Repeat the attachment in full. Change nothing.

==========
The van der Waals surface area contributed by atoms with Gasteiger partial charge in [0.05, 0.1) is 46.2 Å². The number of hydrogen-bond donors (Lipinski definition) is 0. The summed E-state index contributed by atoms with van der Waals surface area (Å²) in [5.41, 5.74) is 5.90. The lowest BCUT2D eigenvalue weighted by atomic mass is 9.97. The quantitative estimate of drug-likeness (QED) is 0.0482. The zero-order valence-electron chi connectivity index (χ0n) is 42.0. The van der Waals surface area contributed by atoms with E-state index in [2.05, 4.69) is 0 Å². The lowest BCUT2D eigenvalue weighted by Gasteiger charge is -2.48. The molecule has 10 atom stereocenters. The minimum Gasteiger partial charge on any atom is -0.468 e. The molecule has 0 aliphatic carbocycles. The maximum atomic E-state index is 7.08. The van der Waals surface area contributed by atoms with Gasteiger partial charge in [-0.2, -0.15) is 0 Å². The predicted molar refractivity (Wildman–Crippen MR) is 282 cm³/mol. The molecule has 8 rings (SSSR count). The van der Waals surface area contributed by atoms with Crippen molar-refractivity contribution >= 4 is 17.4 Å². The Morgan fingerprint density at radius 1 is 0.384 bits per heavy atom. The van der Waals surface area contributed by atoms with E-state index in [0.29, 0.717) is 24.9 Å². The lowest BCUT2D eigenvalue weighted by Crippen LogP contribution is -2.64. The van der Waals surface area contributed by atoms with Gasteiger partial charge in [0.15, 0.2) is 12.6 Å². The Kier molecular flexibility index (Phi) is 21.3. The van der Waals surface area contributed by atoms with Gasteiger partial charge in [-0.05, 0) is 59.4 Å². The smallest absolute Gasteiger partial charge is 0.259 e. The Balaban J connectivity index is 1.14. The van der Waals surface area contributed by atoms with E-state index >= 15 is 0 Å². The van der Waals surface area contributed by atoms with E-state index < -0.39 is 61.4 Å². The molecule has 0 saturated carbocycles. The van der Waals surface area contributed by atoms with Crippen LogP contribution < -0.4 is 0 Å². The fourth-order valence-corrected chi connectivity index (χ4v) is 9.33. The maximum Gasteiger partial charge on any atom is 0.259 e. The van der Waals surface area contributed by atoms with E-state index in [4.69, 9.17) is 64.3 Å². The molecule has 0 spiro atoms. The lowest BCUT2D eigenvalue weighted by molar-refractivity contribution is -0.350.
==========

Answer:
The van der Waals surface area contributed by atoms with Gasteiger partial charge in [0.05, 0.1) is 46.2 Å². The number of hydrogen-bond donors (Lipinski definition) is 0. The summed E-state index contributed by atoms with van der Waals surface area (Å²) in [5.41, 5.74) is 5.90. The lowest BCUT2D eigenvalue weighted by atomic mass is 9.97. The quantitative estimate of drug-likeness (QED) is 0.0482. The zero-order valence-electron chi connectivity index (χ0n) is 42.0. The van der Waals surface area contributed by atoms with E-state index in [2.05, 4.69) is 0 Å². The lowest BCUT2D eigenvalue weighted by Gasteiger charge is -2.48. The molecule has 10 atom stereocenters. The minimum Gasteiger partial charge on any atom is -0.468 e. The molecule has 0 aliphatic carbocycles. The maximum atomic E-state index is 7.08. The van der Waals surface area contributed by atoms with Gasteiger partial charge in [-0.2, -0.15) is 0 Å². The predicted molar refractivity (Wildman–Crippen MR) is 282 cm³/mol. The molecule has 8 rings (SSSR count). The van der Waals surface area contributed by atoms with Crippen molar-refractivity contribution >= 4 is 17.4 Å². The Morgan fingerprint density at radius 1 is 0.384 bits per heavy atom. The van der Waals surface area contributed by atoms with E-state index in [0.29, 0.717) is 24.9 Å². The lowest BCUT2D eigenvalue weighted by Crippen LogP contribution is -2.64. The van der Waals surface area contributed by atoms with Gasteiger partial charge in [0.15, 0.2) is 12.6 Å². The Kier molecular flexibility index (Phi) is 21.3. The van der Waals surface area contributed by atoms with Gasteiger partial charge in [-0.05, 0) is 59.4 Å². The smallest absolute Gasteiger partial charge is 0.259 e. The Balaban J connectivity index is 1.14. The van der Waals surface area contributed by atoms with E-state index >= 15 is 0 Å². The van der Waals surface area contributed by atoms with E-state index < -0.39 is 61.4 Å². The molecule has 0 saturated carbocycles. The van der Waals surface area contributed by atoms with Crippen LogP contribution < -0.4 is 0 Å². The fourth-order valence-corrected chi connectivity index (χ4v) is 9.33. The maximum Gasteiger partial charge on any atom is 0.259 e. The van der Waals surface area contributed by atoms with E-state index in [4.69, 9.17) is 64.3 Å². The molecule has 0 spiro atoms. The lowest BCUT2D eigenvalue weighted by molar-refractivity contribution is -0.350.